So when Mac OS X Mountain Lion was released a few days ago I jumped on upgrading and got switched over as soon as I could. My mentality for upgrading is that I would much rather deal with the pain of upgrading in smaller chunks when needed rather than waiting. Plus, I just like to be on the latest and greatest in terms of the tools I use for my job.
Anyways, below is going to be a listing of some of the hiccups that either I or other developers on my team have run into in terms of their Ruby and Rails development environment setups.
Some of the devs on my team had Git installed via the git-osx-installer. These developers seemed to lose their Git installs when they upgraded. I was using a Homebrew install of Git and it worked just fine for me after upgrading. So be aware of what your situation is and resort to brew because it is awesome.
In order to build gems with the native exensions and just to have the basic development tools around I installed the latest XCode 4.4. Once installed I went to the preferences menu, in the download tab, and chose to install the Command Line Tools because that is really what I was looking for more than anything. I have read on other posts online that you can download the Command Line Tools alone and install just them. I personally chose to install XCode as I do use XCode and the native tools to work on iPhone/iPad app development as well.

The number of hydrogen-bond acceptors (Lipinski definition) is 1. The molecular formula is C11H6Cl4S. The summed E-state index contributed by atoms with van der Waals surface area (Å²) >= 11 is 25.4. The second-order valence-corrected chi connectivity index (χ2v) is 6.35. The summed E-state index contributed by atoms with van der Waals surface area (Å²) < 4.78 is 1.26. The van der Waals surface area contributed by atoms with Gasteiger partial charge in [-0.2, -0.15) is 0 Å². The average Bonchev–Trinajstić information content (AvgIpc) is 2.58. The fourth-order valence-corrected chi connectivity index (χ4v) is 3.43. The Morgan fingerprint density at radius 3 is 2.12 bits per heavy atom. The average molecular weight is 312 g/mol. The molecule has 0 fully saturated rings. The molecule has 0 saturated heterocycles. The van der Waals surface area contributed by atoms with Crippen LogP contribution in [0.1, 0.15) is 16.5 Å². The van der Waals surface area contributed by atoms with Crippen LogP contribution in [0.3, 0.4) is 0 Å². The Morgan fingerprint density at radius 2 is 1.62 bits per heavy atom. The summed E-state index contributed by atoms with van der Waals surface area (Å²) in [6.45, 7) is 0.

The latest XCode now comes with clang/llvm which is a new C/C++/Objective-C compiler. The problem is that the Ruby language isn’t fully compatible with clang and llvm. Therefore, you need to install GCC 4.2 using Homebrew. GCC 4.2 is the latest version of the GCC compiler that apple provided before switching to clang/llvm. Anyways, you can install GCC 4.2 by doing the following with brew:
brew tap homebrew/dupes brew install apple-gcc42
The above will install the apple gcc-4.2 in a side by side fashion with XCode. This means that it won’t mess up your existing XCode install like other solutions.
Once you install gcc-4.2 then you can install/reinstall your ruby version inside of RVM as needed.
Apache 2 (Web Sharing)
In the upgrade it seems that they have revamped the Sharing preference pane. In the process of this it seems that Apple has decided to remove the Web sharing component of this preference pane. Don’t worry though. Apache is still there and running. You just can’t start it and stop it from the preferences pane anymore. You can use the following commands instead.
sudo apachectl stop sudo apachectl start sudo apachectl restart
Note: When the upgrade happened it nuked all my
configs and all my other apache configs. So, if you have any custom apache
configs as I did you should probably back them up before upgrading.
It seems that another thing that was changed with the upgrade to Mac OS X Mountain Lion was that they removed the X11 that I had previously installed and seemed to no longer provide it. Thats ok though because XQuartz 2.7.2 is what you want and it is available freely at http://xquartz.macosforge.org/landing/. Just install that bad boy and follow the on screen instructions to reboot when it is done and you should be good to go in terms of X11.
Before upgrading I had ImageMagick installed via Homebrew. After, the upgrade was finished my ImageMagick was exiting with failures about some dylib. To solve this problem I simply ran the following and I was back in running order with respect to ImageMagick:
brew upgrade imagemagick
I use Pygments to handle syntax highlighting in my jekyll sites and it seemed to not be working after the upgrade. I believe this is because it is now using Python 2.7.2. To resolve this issue I just re-installed Pygments using the following:
sudo easy_install Pygments